- Get a copy of your credit report
Contact a credit reporting agency to check for unauthorised transactions. Make sure you can verify all ‘inquiries’ made into your credit history. Contact all companies and organisations that have made inquiries under your name that you did not authorise. Inform the credit reporting agencies that you are a victim of identity theft.
- Close all unauthorised accounts
Contact the credit providers and businesses with which any unauthorised accounts have been opened in your name. This may include phone and utility providers, department stores and financial institutions. Inform them you have been a victim of identity theft and ask them to close the fraudulent accounts.
- Close any fraudulent or breached online accounts
Most websites, including social networking sites and online trading sites have a help section that contains specific advice about what to do if your account has been hacked or a fake account has been set up.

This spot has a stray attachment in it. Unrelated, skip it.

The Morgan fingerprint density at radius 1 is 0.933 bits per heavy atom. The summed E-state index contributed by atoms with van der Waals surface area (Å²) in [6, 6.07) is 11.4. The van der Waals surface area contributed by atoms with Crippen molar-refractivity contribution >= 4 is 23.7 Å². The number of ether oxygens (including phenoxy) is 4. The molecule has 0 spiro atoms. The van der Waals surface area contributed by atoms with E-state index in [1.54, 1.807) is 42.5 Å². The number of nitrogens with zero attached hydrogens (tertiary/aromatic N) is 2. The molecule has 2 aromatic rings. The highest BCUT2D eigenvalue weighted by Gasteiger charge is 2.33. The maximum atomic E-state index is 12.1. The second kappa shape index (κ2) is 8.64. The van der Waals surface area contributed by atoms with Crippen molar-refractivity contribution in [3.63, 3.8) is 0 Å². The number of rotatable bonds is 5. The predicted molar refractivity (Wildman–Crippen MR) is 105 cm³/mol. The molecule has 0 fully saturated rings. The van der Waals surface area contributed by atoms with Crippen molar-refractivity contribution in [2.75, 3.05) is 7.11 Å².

Please be aware that even if you follow all of the steps above, you may not be able to prevent unauthorised or fraudulent use of your identity.
Further advice can be found in the Government’s Protecting Your Identity pamphlet.
Now there’s nothing really new about this
I clearly remember Rolf Schaefer, who has now retired but in the past was my business partner in Metropole Finance, for many years warning attendees at our seminars of the increasing prevalence of identity theft.
Even scarier was his thoughts that it was often someone in your family that was the most likely culprit as they had easy access to your credit cards, drivers license etc which gave them the ability to wrack up the required number of points to “steal” your identity.